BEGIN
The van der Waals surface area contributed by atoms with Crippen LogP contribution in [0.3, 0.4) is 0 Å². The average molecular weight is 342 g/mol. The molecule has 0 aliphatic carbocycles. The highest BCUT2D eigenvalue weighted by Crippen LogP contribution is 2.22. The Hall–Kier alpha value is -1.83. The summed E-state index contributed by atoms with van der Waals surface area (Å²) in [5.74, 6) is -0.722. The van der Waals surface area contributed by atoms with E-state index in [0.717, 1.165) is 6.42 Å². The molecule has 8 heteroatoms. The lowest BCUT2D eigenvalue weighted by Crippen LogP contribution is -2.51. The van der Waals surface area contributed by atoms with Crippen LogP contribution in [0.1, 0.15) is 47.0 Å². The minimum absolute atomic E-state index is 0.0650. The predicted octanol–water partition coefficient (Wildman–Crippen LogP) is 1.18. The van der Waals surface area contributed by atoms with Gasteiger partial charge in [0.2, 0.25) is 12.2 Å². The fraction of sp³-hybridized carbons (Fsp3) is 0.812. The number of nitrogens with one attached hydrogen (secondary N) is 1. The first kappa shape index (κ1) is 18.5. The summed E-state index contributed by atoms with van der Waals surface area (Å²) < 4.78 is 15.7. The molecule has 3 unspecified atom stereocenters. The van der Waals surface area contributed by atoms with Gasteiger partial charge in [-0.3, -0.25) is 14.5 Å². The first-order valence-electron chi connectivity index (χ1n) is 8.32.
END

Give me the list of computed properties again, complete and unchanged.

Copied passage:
The van der Waals surface area contributed by atoms with Crippen LogP contribution in [0.3, 0.4) is 0 Å². The average molecular weight is 342 g/mol. The molecule has 0 aliphatic carbocycles. The highest BCUT2D eigenvalue weighted by Crippen LogP contribution is 2.22. The Hall–Kier alpha value is -1.83. The summed E-state index contributed by atoms with van der Waals surface area (Å²) in [5.74, 6) is -0.722. The van der Waals surface area contributed by atoms with E-state index in [0.717, 1.165) is 6.42 Å². The molecule has 8 heteroatoms. The lowest BCUT2D eigenvalue weighted by Crippen LogP contribution is -2.51. The van der Waals surface area contributed by atoms with Crippen LogP contribution in [0.1, 0.15) is 47.0 Å². The minimum absolute atomic E-state index is 0.0650. The predicted octanol–water partition coefficient (Wildman–Crippen LogP) is 1.18. The van der Waals surface area contributed by atoms with Gasteiger partial charge in [0.2, 0.25) is 12.2 Å². The fraction of sp³-hybridized carbons (Fsp3) is 0.812. The number of nitrogens with one attached hydrogen (secondary N) is 1. The first kappa shape index (κ1) is 18.5. The summed E-state index contributed by atoms with van der Waals surface area (Å²) < 4.78 is 15.7. The molecule has 3 unspecified atom stereocenters. The van der Waals surface area contributed by atoms with Gasteiger partial charge in [-0.3, -0.25) is 14.5 Å². The first-order valence-electron chi connectivity index (χ1n) is 8.32.